Also in Boston Review, Michael J. Piore and Andrew Schrank on how a labor inspection system can ease dislocations and other human costs of free markets.
The operation of the labor market affects workers concretely and immediately, and hence is a flashpoint for clashes between social forces and economic exigencies. While many of the policies promoted by the Washington Consensus are only now beginning to encounter determined resistance, Polanyi’s second movement has been underway for some time in the labor market—and labor-law reform therefore constitutes something of a Waterloo for the forces of neo-liberalism. In fact, the labor-law reforms anticipated by proponents of the Washington Consensus have not only been “limited to a few countries,” according to Eduardo Lora and Ugo Panizza of the Inter-American Development Bank, but have arguably been more likely to expand than to curtail the scope of worker protection. For example, Brazil, Chile, Costa Rica, and the Dominican Republic have rededicated themselves to labor-law enforcement in recent years. And potentially more fundamental reforms are underway from Argentina, where they are motivated by domestic party politics, to Central America, where they are a product of transnational pressures emanating from the campaign for a U.S.–Central America Free Trade Agreement.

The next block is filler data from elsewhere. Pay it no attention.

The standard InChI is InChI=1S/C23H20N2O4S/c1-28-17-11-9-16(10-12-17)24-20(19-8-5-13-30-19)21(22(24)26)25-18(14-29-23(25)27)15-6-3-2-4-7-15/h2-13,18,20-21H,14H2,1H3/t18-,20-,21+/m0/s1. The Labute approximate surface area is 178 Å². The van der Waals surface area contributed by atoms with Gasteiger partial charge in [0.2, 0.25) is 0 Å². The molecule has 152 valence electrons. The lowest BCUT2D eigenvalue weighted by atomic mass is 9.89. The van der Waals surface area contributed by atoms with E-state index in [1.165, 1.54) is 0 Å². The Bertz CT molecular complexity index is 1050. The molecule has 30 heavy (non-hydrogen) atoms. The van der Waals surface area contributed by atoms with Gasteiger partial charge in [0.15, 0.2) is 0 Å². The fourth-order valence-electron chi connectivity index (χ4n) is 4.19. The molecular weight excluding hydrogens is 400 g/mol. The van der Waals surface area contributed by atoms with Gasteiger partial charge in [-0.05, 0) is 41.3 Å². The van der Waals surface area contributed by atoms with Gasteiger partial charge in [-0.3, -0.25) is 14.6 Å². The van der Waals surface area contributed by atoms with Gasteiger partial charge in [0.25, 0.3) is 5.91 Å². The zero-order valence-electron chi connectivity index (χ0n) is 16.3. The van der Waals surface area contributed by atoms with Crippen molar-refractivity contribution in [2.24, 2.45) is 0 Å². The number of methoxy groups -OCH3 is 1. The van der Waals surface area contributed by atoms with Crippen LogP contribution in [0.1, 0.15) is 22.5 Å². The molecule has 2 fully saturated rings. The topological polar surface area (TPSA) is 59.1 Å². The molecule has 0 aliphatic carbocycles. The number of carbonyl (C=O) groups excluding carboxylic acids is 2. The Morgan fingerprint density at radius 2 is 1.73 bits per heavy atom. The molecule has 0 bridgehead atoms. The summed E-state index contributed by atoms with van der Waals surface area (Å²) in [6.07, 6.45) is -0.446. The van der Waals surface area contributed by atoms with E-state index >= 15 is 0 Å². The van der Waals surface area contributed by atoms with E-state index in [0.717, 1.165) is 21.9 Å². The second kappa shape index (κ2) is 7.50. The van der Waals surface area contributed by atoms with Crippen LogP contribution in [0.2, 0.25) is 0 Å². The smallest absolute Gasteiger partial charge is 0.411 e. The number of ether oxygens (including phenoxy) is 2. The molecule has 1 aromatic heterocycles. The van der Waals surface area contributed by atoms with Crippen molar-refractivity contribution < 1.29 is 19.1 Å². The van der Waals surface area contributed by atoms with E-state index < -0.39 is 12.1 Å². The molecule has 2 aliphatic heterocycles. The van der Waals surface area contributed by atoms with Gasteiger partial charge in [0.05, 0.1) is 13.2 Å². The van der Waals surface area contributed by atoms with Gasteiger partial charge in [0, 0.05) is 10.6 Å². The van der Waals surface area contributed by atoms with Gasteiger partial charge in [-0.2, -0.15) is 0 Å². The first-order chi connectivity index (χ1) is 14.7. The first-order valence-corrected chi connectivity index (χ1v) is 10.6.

The results are neither trivial nor cosmetic. In the 1990s the Chileans hired new inspectors and thereby doubled the size of their enforcement division. And the Dominicans not only tripled the size of their own enforcement division but simultaneously adopted new hiring criteria—including legal credentials and competitive examinations—as well as wage and employment guarantees. By the early 21st century, therefore, one of the Dominican Republic’s least reputable regulatory agencies had been transformed into a model of administrative reform, and the island nation’s inspectors were fanning out across the region to impart their lessons to their neighbors.